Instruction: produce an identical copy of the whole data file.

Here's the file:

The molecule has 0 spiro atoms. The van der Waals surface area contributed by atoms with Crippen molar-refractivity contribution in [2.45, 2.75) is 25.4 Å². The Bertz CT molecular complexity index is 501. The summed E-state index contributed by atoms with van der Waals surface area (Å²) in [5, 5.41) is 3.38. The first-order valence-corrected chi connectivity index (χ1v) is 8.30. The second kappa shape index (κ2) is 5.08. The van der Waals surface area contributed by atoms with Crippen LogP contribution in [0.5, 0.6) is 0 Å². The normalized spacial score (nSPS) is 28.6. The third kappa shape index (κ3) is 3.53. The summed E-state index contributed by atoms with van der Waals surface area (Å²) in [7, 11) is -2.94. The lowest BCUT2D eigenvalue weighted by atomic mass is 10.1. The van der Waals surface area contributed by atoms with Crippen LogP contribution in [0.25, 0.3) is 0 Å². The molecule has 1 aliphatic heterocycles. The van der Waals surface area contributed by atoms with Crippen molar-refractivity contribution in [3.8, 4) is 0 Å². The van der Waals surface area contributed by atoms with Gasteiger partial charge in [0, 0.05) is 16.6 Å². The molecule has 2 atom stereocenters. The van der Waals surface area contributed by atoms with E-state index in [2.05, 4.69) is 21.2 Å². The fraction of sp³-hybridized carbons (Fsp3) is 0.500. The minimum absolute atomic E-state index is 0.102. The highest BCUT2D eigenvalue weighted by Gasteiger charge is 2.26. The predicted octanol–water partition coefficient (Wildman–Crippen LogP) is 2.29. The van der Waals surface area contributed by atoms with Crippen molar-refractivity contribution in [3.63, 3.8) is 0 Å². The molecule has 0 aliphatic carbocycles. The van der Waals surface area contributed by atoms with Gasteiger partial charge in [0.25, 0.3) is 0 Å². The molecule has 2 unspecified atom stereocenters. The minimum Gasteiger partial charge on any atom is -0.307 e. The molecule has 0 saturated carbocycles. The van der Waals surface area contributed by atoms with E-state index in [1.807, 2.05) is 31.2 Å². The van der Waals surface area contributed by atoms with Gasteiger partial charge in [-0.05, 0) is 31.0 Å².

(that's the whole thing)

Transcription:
The molecule has 0 spiro atoms. The van der Waals surface area contributed by atoms with Crippen molar-refractivity contribution in [2.45, 2.75) is 25.4 Å². The Bertz CT molecular complexity index is 501. The summed E-state index contributed by atoms with van der Waals surface area (Å²) in [5, 5.41) is 3.38. The first-order valence-corrected chi connectivity index (χ1v) is 8.30. The second kappa shape index (κ2) is 5.08. The van der Waals surface area contributed by atoms with Crippen LogP contribution in [0.5, 0.6) is 0 Å². The normalized spacial score (nSPS) is 28.6. The third kappa shape index (κ3) is 3.53. The summed E-state index contributed by atoms with van der Waals surface area (Å²) in [7, 11) is -2.94. The lowest BCUT2D eigenvalue weighted by atomic mass is 10.1. The van der Waals surface area contributed by atoms with Crippen LogP contribution in [0.25, 0.3) is 0 Å². The molecule has 1 aliphatic heterocycles. The van der Waals surface area contributed by atoms with Crippen molar-refractivity contribution in [3.8, 4) is 0 Å². The van der Waals surface area contributed by atoms with Gasteiger partial charge in [0, 0.05) is 16.6 Å². The molecule has 2 atom stereocenters. The van der Waals surface area contributed by atoms with E-state index in [2.05, 4.69) is 21.2 Å². The fraction of sp³-hybridized carbons (Fsp3) is 0.500. The minimum absolute atomic E-state index is 0.102. The highest BCUT2D eigenvalue weighted by Gasteiger charge is 2.26. The predicted octanol–water partition coefficient (Wildman–Crippen LogP) is 2.29. The van der Waals surface area contributed by atoms with Crippen molar-refractivity contribution in [3.63, 3.8) is 0 Å². The molecule has 0 aliphatic carbocycles. The van der Waals surface area contributed by atoms with Gasteiger partial charge in [0.25, 0.3) is 0 Å². The molecule has 2 unspecified atom stereocenters. The minimum Gasteiger partial charge on any atom is -0.307 e. The molecule has 0 saturated carbocycles. The van der Waals surface area contributed by atoms with E-state index in [1.807, 2.05) is 31.2 Å². The van der Waals surface area contributed by atoms with Gasteiger partial charge in [-0.05, 0) is 31.0 Å².